Being a voluntary study, you can drop out at anytime during the study. In addition, we have developed guidelines to ensure your safety. In case of certain types of adverse events or worsening of your scleroderma (including your lung disease), we may decide to decrease the dose of the study drug or completely take you off the study drug and work with your own doctor to start another therapy. In all cases you will be closely followed and your safety and treatment will be our first consideration.

Cost to you or your Health Insurance:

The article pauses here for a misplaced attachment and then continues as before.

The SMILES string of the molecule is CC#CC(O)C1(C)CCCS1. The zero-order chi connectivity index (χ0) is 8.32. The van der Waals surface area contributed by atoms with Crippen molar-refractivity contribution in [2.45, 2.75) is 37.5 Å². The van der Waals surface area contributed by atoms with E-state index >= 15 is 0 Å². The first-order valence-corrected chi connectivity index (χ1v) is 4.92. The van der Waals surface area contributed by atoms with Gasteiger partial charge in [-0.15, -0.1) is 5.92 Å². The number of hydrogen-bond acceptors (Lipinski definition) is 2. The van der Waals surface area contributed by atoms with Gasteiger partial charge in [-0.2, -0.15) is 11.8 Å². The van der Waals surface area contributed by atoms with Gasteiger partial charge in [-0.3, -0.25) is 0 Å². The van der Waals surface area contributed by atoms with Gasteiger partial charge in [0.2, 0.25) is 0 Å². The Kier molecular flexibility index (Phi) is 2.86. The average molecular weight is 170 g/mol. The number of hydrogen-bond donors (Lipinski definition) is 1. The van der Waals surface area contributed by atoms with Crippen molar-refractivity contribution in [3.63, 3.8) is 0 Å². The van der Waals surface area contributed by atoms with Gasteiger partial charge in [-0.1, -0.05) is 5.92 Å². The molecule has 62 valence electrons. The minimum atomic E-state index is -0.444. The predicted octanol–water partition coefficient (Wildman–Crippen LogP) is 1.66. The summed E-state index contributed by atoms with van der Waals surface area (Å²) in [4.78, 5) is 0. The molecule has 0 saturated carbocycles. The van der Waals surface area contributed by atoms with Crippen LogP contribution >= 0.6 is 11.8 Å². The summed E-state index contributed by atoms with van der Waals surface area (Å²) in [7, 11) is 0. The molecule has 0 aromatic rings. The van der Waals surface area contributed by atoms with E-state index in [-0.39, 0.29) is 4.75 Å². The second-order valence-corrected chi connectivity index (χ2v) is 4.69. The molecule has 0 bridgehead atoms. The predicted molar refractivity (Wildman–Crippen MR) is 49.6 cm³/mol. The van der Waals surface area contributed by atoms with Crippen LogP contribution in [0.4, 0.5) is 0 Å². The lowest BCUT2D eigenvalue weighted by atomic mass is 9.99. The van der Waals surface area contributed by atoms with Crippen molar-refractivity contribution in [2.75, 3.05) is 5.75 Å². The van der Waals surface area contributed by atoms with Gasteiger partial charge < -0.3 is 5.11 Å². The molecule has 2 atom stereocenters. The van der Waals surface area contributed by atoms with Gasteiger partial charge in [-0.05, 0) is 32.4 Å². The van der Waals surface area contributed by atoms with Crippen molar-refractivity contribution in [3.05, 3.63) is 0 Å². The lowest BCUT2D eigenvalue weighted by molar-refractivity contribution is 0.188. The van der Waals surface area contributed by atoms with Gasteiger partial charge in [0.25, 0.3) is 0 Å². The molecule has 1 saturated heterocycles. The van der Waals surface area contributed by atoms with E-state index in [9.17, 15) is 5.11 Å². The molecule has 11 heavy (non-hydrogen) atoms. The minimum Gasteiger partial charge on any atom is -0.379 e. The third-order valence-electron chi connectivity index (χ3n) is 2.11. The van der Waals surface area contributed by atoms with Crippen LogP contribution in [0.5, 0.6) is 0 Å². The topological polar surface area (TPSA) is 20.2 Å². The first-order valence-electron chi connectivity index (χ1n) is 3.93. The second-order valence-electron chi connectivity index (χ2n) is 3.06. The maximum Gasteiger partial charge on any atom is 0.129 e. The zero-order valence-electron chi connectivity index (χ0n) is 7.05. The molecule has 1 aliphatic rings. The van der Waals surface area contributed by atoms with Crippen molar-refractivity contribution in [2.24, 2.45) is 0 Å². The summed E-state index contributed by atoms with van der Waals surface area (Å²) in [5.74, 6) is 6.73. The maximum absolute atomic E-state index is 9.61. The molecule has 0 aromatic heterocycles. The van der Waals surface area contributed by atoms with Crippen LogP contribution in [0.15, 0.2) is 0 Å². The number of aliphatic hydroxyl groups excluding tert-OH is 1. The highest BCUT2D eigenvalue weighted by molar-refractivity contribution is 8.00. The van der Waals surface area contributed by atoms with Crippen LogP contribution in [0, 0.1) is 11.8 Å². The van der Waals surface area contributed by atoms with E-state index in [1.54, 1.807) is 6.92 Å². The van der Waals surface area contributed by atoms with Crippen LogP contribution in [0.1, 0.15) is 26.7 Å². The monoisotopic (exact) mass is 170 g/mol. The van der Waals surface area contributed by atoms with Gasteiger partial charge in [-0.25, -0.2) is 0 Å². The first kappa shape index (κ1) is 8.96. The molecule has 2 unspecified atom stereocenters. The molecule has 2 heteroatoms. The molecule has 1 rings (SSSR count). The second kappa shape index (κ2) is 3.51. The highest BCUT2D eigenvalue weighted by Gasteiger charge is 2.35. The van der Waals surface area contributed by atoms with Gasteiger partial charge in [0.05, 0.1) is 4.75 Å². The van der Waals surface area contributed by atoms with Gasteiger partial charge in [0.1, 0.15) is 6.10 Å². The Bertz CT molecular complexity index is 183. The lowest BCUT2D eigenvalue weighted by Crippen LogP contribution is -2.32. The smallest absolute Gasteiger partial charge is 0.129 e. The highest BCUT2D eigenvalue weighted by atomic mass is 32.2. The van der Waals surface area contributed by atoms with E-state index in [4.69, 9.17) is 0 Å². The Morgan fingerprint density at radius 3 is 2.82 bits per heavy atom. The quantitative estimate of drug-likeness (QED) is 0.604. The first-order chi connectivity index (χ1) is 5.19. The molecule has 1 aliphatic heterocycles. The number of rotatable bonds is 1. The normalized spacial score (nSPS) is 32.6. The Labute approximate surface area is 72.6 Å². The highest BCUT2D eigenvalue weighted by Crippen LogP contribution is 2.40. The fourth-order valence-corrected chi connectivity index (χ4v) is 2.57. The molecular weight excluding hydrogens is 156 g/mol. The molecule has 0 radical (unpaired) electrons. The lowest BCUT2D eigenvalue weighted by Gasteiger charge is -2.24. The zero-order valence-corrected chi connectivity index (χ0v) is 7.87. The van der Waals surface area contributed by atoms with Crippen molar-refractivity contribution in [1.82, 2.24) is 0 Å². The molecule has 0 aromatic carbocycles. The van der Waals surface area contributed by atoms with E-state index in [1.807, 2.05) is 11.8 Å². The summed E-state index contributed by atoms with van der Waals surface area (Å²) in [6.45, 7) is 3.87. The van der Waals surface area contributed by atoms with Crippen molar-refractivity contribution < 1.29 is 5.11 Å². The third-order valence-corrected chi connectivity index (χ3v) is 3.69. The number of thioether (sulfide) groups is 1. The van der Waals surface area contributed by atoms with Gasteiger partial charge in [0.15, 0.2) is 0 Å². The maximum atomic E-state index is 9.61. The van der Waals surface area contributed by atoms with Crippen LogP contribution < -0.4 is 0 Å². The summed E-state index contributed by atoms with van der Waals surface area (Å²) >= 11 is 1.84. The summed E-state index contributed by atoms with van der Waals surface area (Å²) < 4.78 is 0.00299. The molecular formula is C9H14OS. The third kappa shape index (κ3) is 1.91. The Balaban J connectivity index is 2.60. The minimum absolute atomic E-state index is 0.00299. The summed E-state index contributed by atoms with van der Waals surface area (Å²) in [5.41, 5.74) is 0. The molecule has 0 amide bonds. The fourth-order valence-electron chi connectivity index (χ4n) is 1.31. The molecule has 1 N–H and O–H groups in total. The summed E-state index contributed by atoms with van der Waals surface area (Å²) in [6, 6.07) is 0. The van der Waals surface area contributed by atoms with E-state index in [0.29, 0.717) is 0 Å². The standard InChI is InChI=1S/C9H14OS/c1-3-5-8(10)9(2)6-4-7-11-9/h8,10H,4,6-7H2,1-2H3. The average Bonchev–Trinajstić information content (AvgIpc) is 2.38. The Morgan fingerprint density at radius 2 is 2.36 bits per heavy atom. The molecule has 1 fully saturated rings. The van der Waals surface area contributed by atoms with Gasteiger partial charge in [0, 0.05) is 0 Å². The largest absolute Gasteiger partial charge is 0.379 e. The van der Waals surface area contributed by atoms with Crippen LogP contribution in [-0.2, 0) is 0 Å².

The costs of the study drugs and laboratory testing (blood and urine) for monitoring potential study drug toxicity, and the costs of attending the study center for each of the study visits, will be paid for by the study. However, the lung function tests and chest CT scans are considered standard of care for your condition and will be billed to your health insurance. If you have a co-payment, no insurance or your insurance does not cover the entire costs of these tests, then the study will cover these amounts for you. Other medical expenses that you may incur as part of the regular management of your scleroderma, which are not related to this specific study, will not be paid for by the study. You should discuss this with your study physician before you decide to participate in SLS II.